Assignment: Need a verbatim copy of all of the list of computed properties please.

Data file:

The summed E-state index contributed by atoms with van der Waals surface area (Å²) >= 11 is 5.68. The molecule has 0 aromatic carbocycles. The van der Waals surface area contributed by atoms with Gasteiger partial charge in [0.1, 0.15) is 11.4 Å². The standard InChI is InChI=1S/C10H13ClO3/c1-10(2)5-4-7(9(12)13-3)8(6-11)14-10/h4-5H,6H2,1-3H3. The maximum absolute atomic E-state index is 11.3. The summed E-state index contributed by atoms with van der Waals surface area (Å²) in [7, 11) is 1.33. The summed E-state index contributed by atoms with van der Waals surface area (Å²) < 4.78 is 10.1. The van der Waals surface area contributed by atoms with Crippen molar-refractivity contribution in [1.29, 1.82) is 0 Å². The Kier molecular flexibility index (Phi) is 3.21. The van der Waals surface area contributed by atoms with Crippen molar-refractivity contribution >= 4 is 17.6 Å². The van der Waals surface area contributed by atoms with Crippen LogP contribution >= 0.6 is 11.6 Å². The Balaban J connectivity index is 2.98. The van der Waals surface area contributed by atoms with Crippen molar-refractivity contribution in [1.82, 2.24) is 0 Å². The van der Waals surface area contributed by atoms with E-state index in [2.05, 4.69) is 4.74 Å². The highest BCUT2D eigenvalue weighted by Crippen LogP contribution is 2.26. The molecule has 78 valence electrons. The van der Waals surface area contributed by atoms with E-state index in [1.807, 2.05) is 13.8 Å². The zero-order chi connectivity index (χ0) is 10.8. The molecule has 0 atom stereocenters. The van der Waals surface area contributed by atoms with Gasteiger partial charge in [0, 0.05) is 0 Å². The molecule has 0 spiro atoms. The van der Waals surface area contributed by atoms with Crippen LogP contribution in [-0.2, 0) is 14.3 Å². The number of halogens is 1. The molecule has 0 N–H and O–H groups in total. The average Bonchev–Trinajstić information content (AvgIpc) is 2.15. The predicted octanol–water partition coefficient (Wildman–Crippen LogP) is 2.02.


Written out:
The summed E-state index contributed by atoms with van der Waals surface area (Å²) >= 11 is 5.68. The molecule has 0 aromatic carbocycles. The van der Waals surface area contributed by atoms with Gasteiger partial charge in [0.1, 0.15) is 11.4 Å². The standard InChI is InChI=1S/C10H13ClO3/c1-10(2)5-4-7(9(12)13-3)8(6-11)14-10/h4-5H,6H2,1-3H3. The maximum absolute atomic E-state index is 11.3. The summed E-state index contributed by atoms with van der Waals surface area (Å²) in [7, 11) is 1.33. The summed E-state index contributed by atoms with van der Waals surface area (Å²) < 4.78 is 10.1. The van der Waals surface area contributed by atoms with Crippen molar-refractivity contribution in [1.29, 1.82) is 0 Å². The Kier molecular flexibility index (Phi) is 3.21. The van der Waals surface area contributed by atoms with Crippen molar-refractivity contribution >= 4 is 17.6 Å². The van der Waals surface area contributed by atoms with Crippen LogP contribution >= 0.6 is 11.6 Å². The Balaban J connectivity index is 2.98. The van der Waals surface area contributed by atoms with Crippen molar-refractivity contribution in [1.82, 2.24) is 0 Å². The van der Waals surface area contributed by atoms with E-state index in [2.05, 4.69) is 4.74 Å². The highest BCUT2D eigenvalue weighted by Crippen LogP contribution is 2.26. The molecule has 78 valence electrons. The van der Waals surface area contributed by atoms with E-state index in [1.807, 2.05) is 13.8 Å². The zero-order chi connectivity index (χ0) is 10.8. The molecule has 0 atom stereocenters. The van der Waals surface area contributed by atoms with Gasteiger partial charge in [0, 0.05) is 0 Å². The molecule has 0 spiro atoms. The van der Waals surface area contributed by atoms with Crippen LogP contribution in [-0.2, 0) is 14.3 Å². The number of halogens is 1. The molecule has 0 N–H and O–H groups in total. The average Bonchev–Trinajstić information content (AvgIpc) is 2.15. The predicted octanol–water partition coefficient (Wildman–Crippen LogP) is 2.02.